“This includes craft beer from The Runaway Brewery in the Northern Quarter and wine from Hanging Ditch wine merchants in Manchester. We hope the ingredients that we typically have to source fruit and vegetable-wise won’t be too challenging, as our menu is quite succinct.”

The location

It’s hard setting up a restaurant anywhere, but as the UK’s second-largest developing city, Manchester can be tough and expensive. Gallimore boxed clever by setting her sights on 10 Tib Lane, which is the site of the former risqué Lounge 10 – where Wayne Rooney and other celebrities enjoyed the restaurant-meets-Moulin Rouge ambience.

“The location has a notorious history, so Filthy Cow saw this as an opportunity to reinvent a renowned city haunt,” says Gallimore, who feels that knowing Manchester “like the back of her hand” will be an advantage to the business.

“It was really challenging to find a location for the right price, but luckily I am surrounded by people that believe in the brand and understand my vision, we have a fantastic team. We were also eager to contribute to the regeneration of what is becoming a burgeoning area for food and drink and feel strongly that one less empty building can only be a good thing for the city.”

The vision

Gallimore says it’s been a lifelong ambition to open a restaurant. “Growing up, I spent most of my weekends in Manchester, but since then have discovered a wealth of innovative and creative culinary concepts on offer around the rest of the country,” she explains. “My dream is therefore to bring a taste of that finesse and creativity home to my favourite city.”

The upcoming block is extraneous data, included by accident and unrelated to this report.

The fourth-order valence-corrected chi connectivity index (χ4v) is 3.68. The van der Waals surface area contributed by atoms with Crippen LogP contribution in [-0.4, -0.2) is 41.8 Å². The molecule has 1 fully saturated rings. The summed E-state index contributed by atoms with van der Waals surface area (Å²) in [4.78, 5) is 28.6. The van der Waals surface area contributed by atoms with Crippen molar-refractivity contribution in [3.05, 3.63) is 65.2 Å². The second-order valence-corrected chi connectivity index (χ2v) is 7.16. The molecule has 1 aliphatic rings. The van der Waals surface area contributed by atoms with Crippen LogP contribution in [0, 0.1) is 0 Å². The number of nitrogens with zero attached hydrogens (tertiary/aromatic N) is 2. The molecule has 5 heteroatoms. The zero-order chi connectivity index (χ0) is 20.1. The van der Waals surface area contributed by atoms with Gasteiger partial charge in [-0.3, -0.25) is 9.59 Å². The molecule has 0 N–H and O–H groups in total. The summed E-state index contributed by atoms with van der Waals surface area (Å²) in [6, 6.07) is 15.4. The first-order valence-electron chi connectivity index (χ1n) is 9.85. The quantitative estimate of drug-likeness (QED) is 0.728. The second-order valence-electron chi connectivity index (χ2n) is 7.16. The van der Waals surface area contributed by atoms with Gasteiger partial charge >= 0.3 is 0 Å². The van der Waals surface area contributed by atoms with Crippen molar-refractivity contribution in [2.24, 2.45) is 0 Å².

Already, she is making her dream become a reality. The style of Filthy Cow has its tongue firmly stuck in cheek, with a moving light bulb outline of a cow opening its legs to reveal udders from behind being just a taster of the décor. Much is made of the ‘filthy’ reference too, with stripped back floorboards, exposed brickwork and graffiti art all amalgamating to become a “farmyard industrial crossed with Soho-neon”.

Reception from local press has been prickly and a newcomer confidence that puts out bold statements, such as aiming to “set a benchmark for memorable dining in Manchester” fallen on sceptical ears.

But Gallimore doesn’t mind taking the bull by the horns to prove people wrong – in fact she relishes it.

“I really want to bring something out of the ordinary to the Manchester dining scene,” she says. “Filthy Cow is different in all manner of ways. It’s going to have a novel and stimulating ambience, an emphasis on simple pared-back quality food, witty branding, fuss-free and unequalled service and memorable interior design.”

With its mainstream casual dining concept, combined with simple, good local food, cheeky philosophy, sharp business sense and cow calling cards in the toilets, Filthy Cow does seem to be achieving Gallimore’s dream of creating something “a little out of the ordinary”.

One way or another, this woman’s appetite for success isn’t going to be easily quenched. “My hope is that this is a brand Manchester will take to its heart,” she says. And so say all of us.